25 March 2016

Uganda: Big Population Good for Development - President

Kampala — President Museveni yesterday praised a large population as a very important resource for economic development even as he admitted that he runs a country with more than 25 million homesteads wallowing in poverty.

The President, who was launching the 2014 National Population Census in Kampala, however, noted that the 34.6 million Ugandans will only benefit the country if they are of "quality, not human beings without value addition."

"A big population is important to our quest for socio-economic transformation set out in Vision 2040," Mr Museveni said. "Population growth is a strategic contribution to the regional common market of 160 million people."

"Rich countries depend on their people. Japan and South Korea don't have minerals, not even land for agriculture but they are among the prosperous countries because of human resource. Population is very important, people consume and buy what we produce and create wealth."

Giving the highlights of the fifth post-independence National Population and Housing Census, Dr Ben Mungyereza, the executive director Uganda Bureau of Statistics (UBoS), put the population at 34.6 million from 24.4 million in 2002, indicating an increase of 10.2 million people.

Dr Mungyereza promised to issue another analytical report in the coming weeks, detailing and explaining the implication of the latest findings. He said the current population growth is like a "39 sixty-sitter buses added per day."

"More people must be in school to avoid having a group of people who are a problem to the country. We are increasing in number but the land is not increasing. Only 2.5 per cent have some something to do. Young people are playing pool because they don't have skills."

Although life expectancy has increased from 50.4 years in 2002 to now 63.3 years, President Museveni said with more emphasis on immunisation, improved water supply, nutrition, sanitation and hygiene, behavioural change, life expectancy could be 70 years.

Although results show a positive picture on socio-economic indicators, the president is concerned that 69 per cent of the homesteads (more than 25.2 million people ) in the country are "moneyless" and only 31 per cent are involved in the money economy.

Using a name of a village in Busoga [Lambaala - meaning "sleep" in Lusoga] to explain why majority of Ugandans are still trapped in rags of poverty, Mr Museveni noted that since 1991, the population of the people in subsistence farming has remained the same because majority of Ugandans are "sleeping".

"Sixty nine per cent of households are sleeping. They are moneyless. They don't have money because they are engaged in subsistence farming," Mr Museveni said.

Some households are too poor that they depend on remittances to put food on the table. These, according to the population census figures, constitute about 18 per cent of the households.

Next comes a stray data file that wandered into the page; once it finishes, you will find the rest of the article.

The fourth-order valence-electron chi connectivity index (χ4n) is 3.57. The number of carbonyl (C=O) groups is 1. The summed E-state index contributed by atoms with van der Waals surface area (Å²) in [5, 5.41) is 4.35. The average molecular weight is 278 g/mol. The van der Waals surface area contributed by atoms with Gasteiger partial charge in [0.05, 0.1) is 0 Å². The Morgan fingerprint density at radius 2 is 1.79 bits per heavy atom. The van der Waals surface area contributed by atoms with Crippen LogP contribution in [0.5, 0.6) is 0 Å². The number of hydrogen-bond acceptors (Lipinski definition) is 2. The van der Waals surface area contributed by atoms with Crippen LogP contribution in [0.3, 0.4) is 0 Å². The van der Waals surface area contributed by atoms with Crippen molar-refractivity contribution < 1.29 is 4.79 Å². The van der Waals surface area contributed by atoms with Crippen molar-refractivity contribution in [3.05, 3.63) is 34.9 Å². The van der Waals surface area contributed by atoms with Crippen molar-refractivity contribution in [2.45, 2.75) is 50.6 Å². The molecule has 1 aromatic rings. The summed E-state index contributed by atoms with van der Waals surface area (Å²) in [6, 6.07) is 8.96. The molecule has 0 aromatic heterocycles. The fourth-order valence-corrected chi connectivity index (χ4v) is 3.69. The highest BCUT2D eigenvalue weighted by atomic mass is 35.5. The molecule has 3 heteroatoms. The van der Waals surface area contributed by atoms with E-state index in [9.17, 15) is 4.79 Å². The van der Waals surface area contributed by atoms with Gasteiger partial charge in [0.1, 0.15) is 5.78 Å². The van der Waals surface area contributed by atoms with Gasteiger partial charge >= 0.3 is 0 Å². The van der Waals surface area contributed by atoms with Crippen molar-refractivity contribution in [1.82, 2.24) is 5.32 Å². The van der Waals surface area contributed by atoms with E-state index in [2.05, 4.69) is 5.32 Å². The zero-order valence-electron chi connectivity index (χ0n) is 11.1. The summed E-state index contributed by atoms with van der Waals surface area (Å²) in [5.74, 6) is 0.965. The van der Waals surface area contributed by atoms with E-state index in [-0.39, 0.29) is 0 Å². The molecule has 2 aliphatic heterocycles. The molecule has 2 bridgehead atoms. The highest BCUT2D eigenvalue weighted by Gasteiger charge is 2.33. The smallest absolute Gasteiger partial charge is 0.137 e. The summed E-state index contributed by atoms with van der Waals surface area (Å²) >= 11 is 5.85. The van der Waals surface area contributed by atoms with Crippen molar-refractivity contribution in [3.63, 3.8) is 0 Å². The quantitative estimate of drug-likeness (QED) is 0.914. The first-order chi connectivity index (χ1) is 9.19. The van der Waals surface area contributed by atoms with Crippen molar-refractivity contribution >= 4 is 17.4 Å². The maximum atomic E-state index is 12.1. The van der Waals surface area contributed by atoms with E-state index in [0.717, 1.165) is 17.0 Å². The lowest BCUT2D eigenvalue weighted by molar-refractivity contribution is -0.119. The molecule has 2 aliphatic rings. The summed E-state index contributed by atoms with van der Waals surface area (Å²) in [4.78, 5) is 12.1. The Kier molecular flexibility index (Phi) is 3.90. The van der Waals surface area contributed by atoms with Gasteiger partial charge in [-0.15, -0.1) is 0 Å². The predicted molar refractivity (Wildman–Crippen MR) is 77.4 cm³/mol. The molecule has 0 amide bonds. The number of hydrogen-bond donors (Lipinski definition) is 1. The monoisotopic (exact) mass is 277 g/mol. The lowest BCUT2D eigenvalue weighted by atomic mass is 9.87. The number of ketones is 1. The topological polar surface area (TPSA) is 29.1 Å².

Although the number of Ugandans sleeping in permanent houses stands at 70 per cent and more than 60 per cent have cemented floors, the President indicated that all these will be meaningless if people don't have money.

The President singled out land fragmentation and subsistence farming as the major impediments to social transformation and promised to "open a war" on subsistence farming.

Explaining the dangers of land fragmentation, Mr Museveni said:

"Land fragmentation is the real threat to the prosperity of Uganda. We have been having disabled people, now we are going to have disabled land through wrong inheritance practices and bad human settlements." He added: "If it was during [former president] Idi Amin's era, he would have issued a decree against sub-dividing land.

Illuminating on the advantages of urbanisation, the President noted that the number of Ugandans living in towns had increased from four per cent in 1986 to 21 per cent in 2014. However, the president was quick to add that although seven million Ugandans live in towns out of a population of 34.6 million is an improvement, it is a characteristic of backwardness.

"High rate of population living in rural areas is a characteristic of backwardness," Mr Museveni said. "USA only has two per cent of its population living in rural areas but in our case, it used to be at 90 per cent."


Dr Mungyereza told the President that even with Universal Primary Education (UPE), at least 10 per cent of children aged between 6-12 years have never gone to school and 22 per cent left school before completing.

"This statistic means there is a fundamental problem that needs to be solved before it is too late," Dr Mungyereza said, adding that "even one child who is not in UPE and there is UPE is a serious problem."

However, he noted that literacy increased from 70 per cent to 72 per cent with males leading.

Access to electricity has also increased from eight per cent to 20 per cent. However, Dr Mungyereza observed that majority Ugandans are still using candles and Tadooba and eight per cent don't have access to toilets but "are using dangerous alternatives". He said lack of toilets in some districts stands at 70 per cent.

In spite of the challenges highlighted by the statistics, Mr Museveni told the country that "Things are moving" and that "limited education" and immunisation are leading to positive improvements. "There is work to be done but we are moving forward."

The numbers

34.6 million

The current population of Uganda, according to the National Population and Housing Census 2014.

24.4 million

The population of Uganda 10 years ago, according to the National Population and Housing Census 2002.

63.3 years

The life expectancy of Ugandans according to the National Population and Housing Census 2014.


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